October 9, 2009
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Manufacturing and construction up in September
Manufacturing employment increased by 26,000 inSeptember, the first notable increase sinceFebruary 2009. Employment in this industry had thesharpest rate of decline since the start of the labourmarket downturn in the fall of 2008, down 10.6%(-210,000).Following an increase the previous month,employment in construction rose again in September(+25,000). Both housing starts and building permitshave increased from April to August 2009. Despitethese recent increases, employment in this industry hasfallen by 6.7% (-84,000) since October 2008.There was an employment gain of 18,000 ineducational services in September. SinceOctober 2008, employment in this industry has declinedby 1.6% (-20,000).Employment in transportation and warehousingdecreased by 21,000 in September, continuing thedownward trend since the fall of 2008. Employment hasfallen by 8.4% or 73,000 since October, mostly in trucktransportation in Ontario and Quebec.In September, public sector employment increasedby 36,000, leaving employment in this sector down 0.8%since October 2008. Employment among private sectoremployees edged down in September, while there wasa small increase among the self employed. Most of theemployment declines since October have been amongprivate sector employees (-3.6%), while the number ofself employed has increased by 2.9%.
Largest gain in British Columbia
By province, the most notable employmentgain in September was in British Columbia,up 14,000. Although down 1.7% since October 2008,employment in this province has been increasing sinceMarch 2009 (+1.3% or +30,000). The unemploymentrate, at 7.4%, declined by 0.4 percentage points inSeptember.In Ontario, a large full-time increase (+62,000)was dampened by a loss in part time (-49,000),leaving employment up only slightly in September. Theunemployment rate declined by 0.2 percentage pointsto 9.2%.September marks the third consecutive month ofsmall employment increases in Ontario, totalling 39,000.Despite this increase, Ontario has suffered the fastestrate of employment losses since October (-2.9%),mostly in full time and in manufacturing, constructionand a number of service industries.Employment also increased in New Brunswick inSeptember, up 2,900, bringing the unemployment ratedown 1.2 percentage points, to 8.1%.Quebec’s employment level was little changed inSeptember for the second consecutive month. Theunemployment rate declined by 0.3 percentage pointsto 8.8%, as fewer people participated in the labourmarket. Since October, employment in this province hasfallen by 1.6%, less than the national average of 2.1%.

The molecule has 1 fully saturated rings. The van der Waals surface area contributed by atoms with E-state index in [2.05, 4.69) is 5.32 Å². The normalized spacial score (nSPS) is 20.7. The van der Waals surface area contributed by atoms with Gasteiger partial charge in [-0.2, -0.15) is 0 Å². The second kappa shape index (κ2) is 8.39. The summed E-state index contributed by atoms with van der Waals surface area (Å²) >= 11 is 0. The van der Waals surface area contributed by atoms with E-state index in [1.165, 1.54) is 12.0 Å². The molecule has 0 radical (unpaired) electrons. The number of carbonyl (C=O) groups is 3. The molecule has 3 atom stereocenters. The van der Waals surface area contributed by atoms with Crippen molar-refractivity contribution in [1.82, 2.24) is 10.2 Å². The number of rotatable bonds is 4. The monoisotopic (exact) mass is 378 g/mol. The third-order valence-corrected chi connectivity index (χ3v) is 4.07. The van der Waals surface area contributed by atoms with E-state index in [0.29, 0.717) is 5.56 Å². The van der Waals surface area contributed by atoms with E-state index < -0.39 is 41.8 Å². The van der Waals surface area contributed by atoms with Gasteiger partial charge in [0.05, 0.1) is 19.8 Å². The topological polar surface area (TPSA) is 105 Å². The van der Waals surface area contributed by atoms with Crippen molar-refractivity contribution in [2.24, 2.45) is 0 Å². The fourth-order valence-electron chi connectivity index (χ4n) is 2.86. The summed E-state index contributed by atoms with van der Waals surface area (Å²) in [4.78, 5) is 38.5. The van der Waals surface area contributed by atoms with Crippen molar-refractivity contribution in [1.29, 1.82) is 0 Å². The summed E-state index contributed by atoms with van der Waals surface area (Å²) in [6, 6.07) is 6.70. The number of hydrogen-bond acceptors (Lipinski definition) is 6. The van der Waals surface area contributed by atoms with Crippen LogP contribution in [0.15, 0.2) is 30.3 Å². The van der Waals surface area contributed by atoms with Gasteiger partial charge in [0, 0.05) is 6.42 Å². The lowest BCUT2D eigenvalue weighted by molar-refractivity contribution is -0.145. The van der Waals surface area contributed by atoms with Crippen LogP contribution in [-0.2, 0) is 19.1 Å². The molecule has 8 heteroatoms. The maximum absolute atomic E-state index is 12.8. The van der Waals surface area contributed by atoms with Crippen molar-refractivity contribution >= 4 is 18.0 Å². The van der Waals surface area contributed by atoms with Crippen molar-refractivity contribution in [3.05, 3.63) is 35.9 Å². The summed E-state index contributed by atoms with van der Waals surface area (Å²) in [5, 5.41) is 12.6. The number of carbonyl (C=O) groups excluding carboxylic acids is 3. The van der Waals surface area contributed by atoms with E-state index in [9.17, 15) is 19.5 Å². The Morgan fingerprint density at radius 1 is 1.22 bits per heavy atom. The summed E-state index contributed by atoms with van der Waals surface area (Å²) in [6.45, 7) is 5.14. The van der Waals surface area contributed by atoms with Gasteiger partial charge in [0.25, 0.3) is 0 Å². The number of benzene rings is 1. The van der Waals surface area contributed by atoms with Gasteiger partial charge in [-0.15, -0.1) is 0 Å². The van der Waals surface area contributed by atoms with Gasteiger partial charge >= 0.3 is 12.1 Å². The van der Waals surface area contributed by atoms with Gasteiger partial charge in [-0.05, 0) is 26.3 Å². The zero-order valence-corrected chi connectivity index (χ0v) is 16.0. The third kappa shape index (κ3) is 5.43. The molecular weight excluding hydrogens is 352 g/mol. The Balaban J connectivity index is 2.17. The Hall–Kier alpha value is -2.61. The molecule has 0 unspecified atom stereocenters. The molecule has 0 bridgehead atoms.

More women working in September
September’s overall employment gains were amongwomen aged 25 and over (+41,000), while employmentfell for men aged 25 to 54 (-17,000). Among youths,increases in full-time work (+58,000) were offset bypart-time losses (-54,000).Since October, the majority of employment losseswere among men aged 25 to 54 (-211,000) and youths(-205,000). In recent months, employment declineshave stabilized for core-age men, leaving employmentdown 0.2% since March. For youths, employmentcontinued to decline throughout the summer months,with employment losses of 3.4% since March 2009.
Quarterly update on territories
The Labour Force Survey also collects labourmarket information about the territories. These dataare not included in the national estimates, but arepublished separately and in the form of three-monthmoving averages. Information in this release is basedon data that are not seasonally adjusted and thereforecomparisons should only be made on a year-over-yearbasis.
Statistics Canada - Cat. no. 11-001-XIE